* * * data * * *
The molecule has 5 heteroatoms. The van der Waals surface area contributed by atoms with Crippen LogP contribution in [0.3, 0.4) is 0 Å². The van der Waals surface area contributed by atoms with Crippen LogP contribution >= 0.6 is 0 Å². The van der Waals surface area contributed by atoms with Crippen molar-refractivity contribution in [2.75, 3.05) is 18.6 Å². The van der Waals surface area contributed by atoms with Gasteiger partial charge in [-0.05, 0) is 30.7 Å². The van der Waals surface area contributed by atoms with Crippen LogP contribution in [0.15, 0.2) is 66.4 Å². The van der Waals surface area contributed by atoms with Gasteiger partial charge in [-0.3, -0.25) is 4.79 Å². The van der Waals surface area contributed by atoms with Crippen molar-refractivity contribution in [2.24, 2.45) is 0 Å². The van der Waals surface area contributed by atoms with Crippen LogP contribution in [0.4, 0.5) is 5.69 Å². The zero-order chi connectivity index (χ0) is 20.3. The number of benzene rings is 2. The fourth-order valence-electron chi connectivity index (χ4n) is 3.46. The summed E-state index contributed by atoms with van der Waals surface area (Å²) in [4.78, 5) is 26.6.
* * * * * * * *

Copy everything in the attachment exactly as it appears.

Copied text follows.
The molecule has 5 heteroatoms. The van der Waals surface area contributed by atoms with Crippen LogP contribution in [0.3, 0.4) is 0 Å². The van der Waals surface area contributed by atoms with Crippen LogP contribution >= 0.6 is 0 Å². The van der Waals surface area contributed by atoms with Crippen molar-refractivity contribution in [2.75, 3.05) is 18.6 Å². The van der Waals surface area contributed by atoms with Gasteiger partial charge in [-0.05, 0) is 30.7 Å². The van der Waals surface area contributed by atoms with Crippen LogP contribution in [0.15, 0.2) is 66.4 Å². The van der Waals surface area contributed by atoms with Gasteiger partial charge in [-0.3, -0.25) is 4.79 Å². The van der Waals surface area contributed by atoms with Crippen molar-refractivity contribution in [2.24, 2.45) is 0 Å². The van der Waals surface area contributed by atoms with Crippen LogP contribution in [0.4, 0.5) is 5.69 Å². The zero-order chi connectivity index (χ0) is 20.3. The number of benzene rings is 2. The fourth-order valence-electron chi connectivity index (χ4n) is 3.46. The summed E-state index contributed by atoms with van der Waals surface area (Å²) in [4.78, 5) is 26.6.